Kaunda Ntunja | Champagne isiXhosa takes Springbok commentary to new heights

Sparkling success, Kaunda Ntunja has everyone hanging on his every word. Picture: Deon Raath
Sparkling success, Kaunda Ntunja has everyone hanging on his every word. Picture: Deon Raath

Last year Tinus Van Staden interviewed the extraordinary Kaunda Ntunja and found out what it meant to be in hot seat as the Springboks won the Rugby World Cup. 

On Monday July 20, Kaunda passed away at the young age of 38 with his sister Tando confirming the tragic news. 

The below was published in City Press on November 24 2019. 


The [Rugby World Cup] final was everything to me. Joh. I have never before prepared as much as I did for that final. I put my heart and soul into it.
Kaunda Ntunja

‘Liqhashu!” Kaunda Ntunja roared when Makazole Mapimpi dotted the ball down behind England’s try line.

“Ibubbly, shampompo, shampizi!” A lyrical war cry. “Izinto ezihlwahlwazayo!” The words took flight, flew like Mapimpi to the try line in South Africans’ hearts. Ntunja’s words came to life – at first only for those watching the Rugby World Cup live with isiXhosa commentary, on SuperSport.

Then they wiped out the racial and language boundaries on Twitter, sidestepped the defences of those sowing dissent and division.

Even if you did not understand what was being said, its joy became your own.

“Liqhashu – the sparkling wine’s cork popping.”

The great Ntunja sat in a quiet SuperSport studio last week, deciphering his piece of commentary on Mapimpi’s try. He looks proudly at the footage on his cellphone screen in the cool studio. Television equipment is everywhere. On the big screens behind him is the logo for the Xhosa rugby talk show Phaka.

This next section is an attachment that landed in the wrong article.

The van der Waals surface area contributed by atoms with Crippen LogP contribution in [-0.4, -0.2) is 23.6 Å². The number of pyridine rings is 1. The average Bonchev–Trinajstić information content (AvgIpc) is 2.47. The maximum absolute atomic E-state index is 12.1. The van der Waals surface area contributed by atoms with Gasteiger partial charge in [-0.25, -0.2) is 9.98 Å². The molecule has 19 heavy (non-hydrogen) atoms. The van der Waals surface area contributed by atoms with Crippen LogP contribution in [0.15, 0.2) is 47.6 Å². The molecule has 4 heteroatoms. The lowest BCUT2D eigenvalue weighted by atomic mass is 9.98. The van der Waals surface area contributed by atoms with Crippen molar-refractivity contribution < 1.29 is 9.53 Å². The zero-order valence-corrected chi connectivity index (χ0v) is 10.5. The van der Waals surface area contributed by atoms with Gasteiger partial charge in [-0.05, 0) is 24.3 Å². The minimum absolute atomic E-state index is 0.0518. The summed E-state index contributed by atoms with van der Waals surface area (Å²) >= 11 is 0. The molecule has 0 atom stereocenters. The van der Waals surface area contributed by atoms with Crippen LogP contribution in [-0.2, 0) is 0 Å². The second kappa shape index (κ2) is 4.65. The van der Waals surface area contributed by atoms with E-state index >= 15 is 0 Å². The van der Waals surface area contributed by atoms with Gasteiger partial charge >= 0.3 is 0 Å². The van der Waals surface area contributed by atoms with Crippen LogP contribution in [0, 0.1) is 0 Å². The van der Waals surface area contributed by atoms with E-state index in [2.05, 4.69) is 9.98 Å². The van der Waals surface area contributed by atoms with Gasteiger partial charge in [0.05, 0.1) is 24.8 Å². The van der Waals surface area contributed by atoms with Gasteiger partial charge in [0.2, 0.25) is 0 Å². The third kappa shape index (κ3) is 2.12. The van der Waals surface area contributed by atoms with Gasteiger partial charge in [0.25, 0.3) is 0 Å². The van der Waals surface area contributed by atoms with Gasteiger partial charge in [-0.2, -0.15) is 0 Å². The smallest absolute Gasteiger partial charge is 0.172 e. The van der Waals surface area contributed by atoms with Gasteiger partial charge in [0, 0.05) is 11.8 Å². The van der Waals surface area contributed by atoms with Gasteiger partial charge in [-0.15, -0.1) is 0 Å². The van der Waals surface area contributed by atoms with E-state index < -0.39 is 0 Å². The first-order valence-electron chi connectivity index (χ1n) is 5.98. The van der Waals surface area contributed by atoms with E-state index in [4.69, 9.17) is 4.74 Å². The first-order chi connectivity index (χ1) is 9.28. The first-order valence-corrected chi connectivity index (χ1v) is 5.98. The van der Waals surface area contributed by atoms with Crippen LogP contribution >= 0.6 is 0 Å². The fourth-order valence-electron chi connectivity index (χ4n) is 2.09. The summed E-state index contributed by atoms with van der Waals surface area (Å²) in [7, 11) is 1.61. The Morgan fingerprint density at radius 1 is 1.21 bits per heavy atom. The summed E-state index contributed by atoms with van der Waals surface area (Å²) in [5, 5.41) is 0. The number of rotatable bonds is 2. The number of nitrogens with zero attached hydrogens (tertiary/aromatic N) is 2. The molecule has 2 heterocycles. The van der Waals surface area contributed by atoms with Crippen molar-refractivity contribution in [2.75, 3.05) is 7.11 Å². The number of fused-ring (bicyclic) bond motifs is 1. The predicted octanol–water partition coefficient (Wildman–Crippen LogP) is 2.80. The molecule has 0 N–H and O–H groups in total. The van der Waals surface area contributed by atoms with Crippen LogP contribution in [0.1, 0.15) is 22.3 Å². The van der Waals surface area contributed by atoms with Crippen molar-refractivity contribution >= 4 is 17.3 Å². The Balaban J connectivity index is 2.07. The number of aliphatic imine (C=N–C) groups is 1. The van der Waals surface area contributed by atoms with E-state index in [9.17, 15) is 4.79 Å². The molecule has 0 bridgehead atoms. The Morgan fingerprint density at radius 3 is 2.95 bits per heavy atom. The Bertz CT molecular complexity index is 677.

“Ibubbly, shampompo, shampizi – sparkling wine. Izinto ezihlwahlwazayo – things that sparkle.”

And how the springboks sparkled. Ntunja too.

“The final was everything to me,” said Ntunja, his big hands folded on the desk where the presenters usually sit. He’s in his element.

“Joh, I have never before prepared as much as I did for that final. I put my heart and soul into it.”

It was the pièce de résistance of the 37-year-old from Butterworth in the Eastern Cape. When his rugby career did not reach the heights that this former SA Under-19 captain and flanker dreamed of, he decided to become a “Springbok commentator”.

He has long since acquired his colours behind the microphone and has won numerous prizes. But, on November 2, he gave a performance worthy of a Webb Ellis trophy.

“My failures as a player led me to become a broadcaster. I might not have been a successful broadcaster had I been a successful rugby player. I might have taken things for granted,” he said.

But he doesn’t. Not after the road he has had to walk.

His rugby life began in the fast lane, but was later forced to a halt by injuries. He played for the South African Under-19 team for two years. In 2001, he led the team – a team that included future Bok captain Fourie du Preez.

He played junior rugby for the Sharks, after which he moved to the Free State in 2004. There, Ntunja met the man who is now the “Bok messiah”.

I went to an audition and it was a disaster. Fortunately, the people who listened to my audition didn’t understand isiXhosa. I think they just wanted to see if I knew the names of the players
Ntunja

“Rassie [Erasmus] was still a player, but already pulled the strings. It was a funny situation. Uncle Peet Kleynhans was the coach, but Rassie planned many of the moves and took control in the video sessions.”